Polish P64 Pistols
Walther PPK is one of the planet most successful handguns. The blowback action generally
precludes the use of more powerful handgun calibers - starting with 9mm and up - but it compensates for it by extreme accuracy
Not surprisingly, the design had a huge following in the Communist Block countries. The simplicity in manufacturing was a huge
deal for unsophisticated - by Western standards - industry, and soon after the war Makarov was adopted by Soviet Union as a standard
military sidearm, replacing the clunky Tokarev design.
Since 9mm Luger was too powerful for the blowback action, and 380 was considered to anemic, Soviet Union came with an intermediary catrige
(designed by Semin, but known as 9mm Makarov, or 9x18) for the new pistol. In actual fact, 9mm Makarov's bullet is slightly bigger than 9mm,
measuring 9.27mm in diammeter. The energy is between 300J and 400J - more than 380ACP (275J) and less than 9mm Luger (500-600J).
Soon after Makarov a whole bunch of comblock designs followed - Hungarian PA-63, Polish P64 and P83, Czech CZ 82.
P64 are the closes to the legendary prototype - PPK - in form factor than to the Makarov. PPK and P64 weigh the same (1lb 6oz), have very
similar sizes, and very similar trigger pulls, at least in single action mode - at 3.5-4lb.
The gun is all steel and has a nice heft to it. Single action trigger is fantastic - very crisp, and very light,
usually below 4lb. The double action trigger is tolerable on pre-1970s pistols, and is downright horrible on later builds.
Wolff makes springs to address this problem, reducing the absolutely intolerable 24lb factory pull to 17lb.
Incidentally, the modern Walther PPK/S 22lr guns have the same problem with the double action pull.
The sights are cut into the frame, thin, but visible, and set at 50 meters. This makes for the perfectly centered shooting
at six o'clock position. The pistol is smooth, thin, rounded, and clearly designed for concealability.
Similarly to PPK, the safety doubles as a decocker.
Magazine capacity is 6, and to my knowledge no one is making extenders or larger capacity magazines for the pistol.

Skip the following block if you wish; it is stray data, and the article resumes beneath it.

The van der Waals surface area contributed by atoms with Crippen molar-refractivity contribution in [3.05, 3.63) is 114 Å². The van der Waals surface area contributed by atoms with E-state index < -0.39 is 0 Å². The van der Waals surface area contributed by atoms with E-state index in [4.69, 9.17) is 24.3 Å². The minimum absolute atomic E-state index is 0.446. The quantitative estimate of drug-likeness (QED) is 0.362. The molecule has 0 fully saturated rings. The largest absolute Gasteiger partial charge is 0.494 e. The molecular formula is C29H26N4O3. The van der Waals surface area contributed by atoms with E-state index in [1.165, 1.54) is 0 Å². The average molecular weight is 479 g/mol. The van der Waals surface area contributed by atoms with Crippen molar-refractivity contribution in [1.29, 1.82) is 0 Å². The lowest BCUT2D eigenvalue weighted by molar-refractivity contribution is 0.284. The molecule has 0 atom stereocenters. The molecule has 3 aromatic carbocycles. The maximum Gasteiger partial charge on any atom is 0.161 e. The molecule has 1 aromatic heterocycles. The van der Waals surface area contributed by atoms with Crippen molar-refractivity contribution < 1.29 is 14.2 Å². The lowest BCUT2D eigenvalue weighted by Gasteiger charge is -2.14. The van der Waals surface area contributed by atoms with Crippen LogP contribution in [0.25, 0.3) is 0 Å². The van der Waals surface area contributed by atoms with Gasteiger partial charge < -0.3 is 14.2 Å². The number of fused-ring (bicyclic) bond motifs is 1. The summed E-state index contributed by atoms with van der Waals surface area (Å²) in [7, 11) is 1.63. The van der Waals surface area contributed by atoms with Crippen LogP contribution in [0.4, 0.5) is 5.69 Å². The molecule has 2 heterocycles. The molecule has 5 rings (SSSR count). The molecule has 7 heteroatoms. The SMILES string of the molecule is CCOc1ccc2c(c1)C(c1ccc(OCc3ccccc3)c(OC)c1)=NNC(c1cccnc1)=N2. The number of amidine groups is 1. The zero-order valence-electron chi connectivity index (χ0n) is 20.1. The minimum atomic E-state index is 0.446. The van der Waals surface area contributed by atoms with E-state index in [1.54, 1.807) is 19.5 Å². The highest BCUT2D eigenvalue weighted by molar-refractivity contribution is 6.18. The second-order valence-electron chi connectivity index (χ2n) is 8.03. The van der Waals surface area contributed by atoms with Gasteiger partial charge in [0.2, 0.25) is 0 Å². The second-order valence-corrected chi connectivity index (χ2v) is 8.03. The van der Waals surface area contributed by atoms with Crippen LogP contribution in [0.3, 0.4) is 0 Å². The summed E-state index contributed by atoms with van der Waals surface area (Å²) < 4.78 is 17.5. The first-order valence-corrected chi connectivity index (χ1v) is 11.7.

As of this writing, the street prices ("delivered") vary from $210 to $260, depending on the condition and the
The gun you see in pictures is my "shooting" - rather than "collecting" gun (I have about a dozen of them), and so it was
picked for the work exterior. All these pistols come with like new chromed barrels - even the most worn ones were carried
some, but not shot.
The gun disassembles just like a PPK, very easily.
You take the magazine out and pull down on the trigger guard, move it a bit to either side of the pistol, resting it
against the frame. Make sure it stays there - opened - for the next step.
Pull back on the frame, tip rear end of it up, and let the slide move forward.
Voila! The pistol comes apart.
You can see that inside it looks more or less the same as Walther PPK.
The reassembly is performed in the reverse order.
At the range
An absolutely beautiful feature of the blowback design is the barrel that is fixed to the frame. Fewer moving
parts means improved accuracy - to the point where a $350 Ruger MKIII is
competitive, accuracy-wide, with a $2000+ Les Baer.
P64 is no exception.
Here are a few targets shot with various ammunition in two visits to the range. All shooting was at 25 yards, no rest,
hands supported by the bench.
Silver Bear (target)
Sellier & Bellot (target)
The pistol is super-snappy, especially shooting the self defense load from Hornady. But the accuracy is amazing!
Loading these into the Target Analyzer, we're getting standard deviations ranging from 1.9"
for Sellier and Bellot ammunition...
...to 2.5" for most of the rest of the rounds.
As a reminder, this means that 95% of the shots will be within 4-5" of the point of impact at 25 yards - a really nice accuracy
for a tiny, tiny pistol.
Overall, I cannot recommend this gun enough. It is cheap, fantastic build quality, and extremely accurate - a true diamond in the sometimes
rough field of military surplus guns. It shoots well the cheap Russian ammunition, which is about the same price as the less expensive
9mm Luger cartridges.
- Wikipedia article on Makarov pistol.
- Wikipedia article on 9mm Makarov caliber.
- Wikipedia article on P64.
- How to replace P64 mainspring for a lighter trigger pull.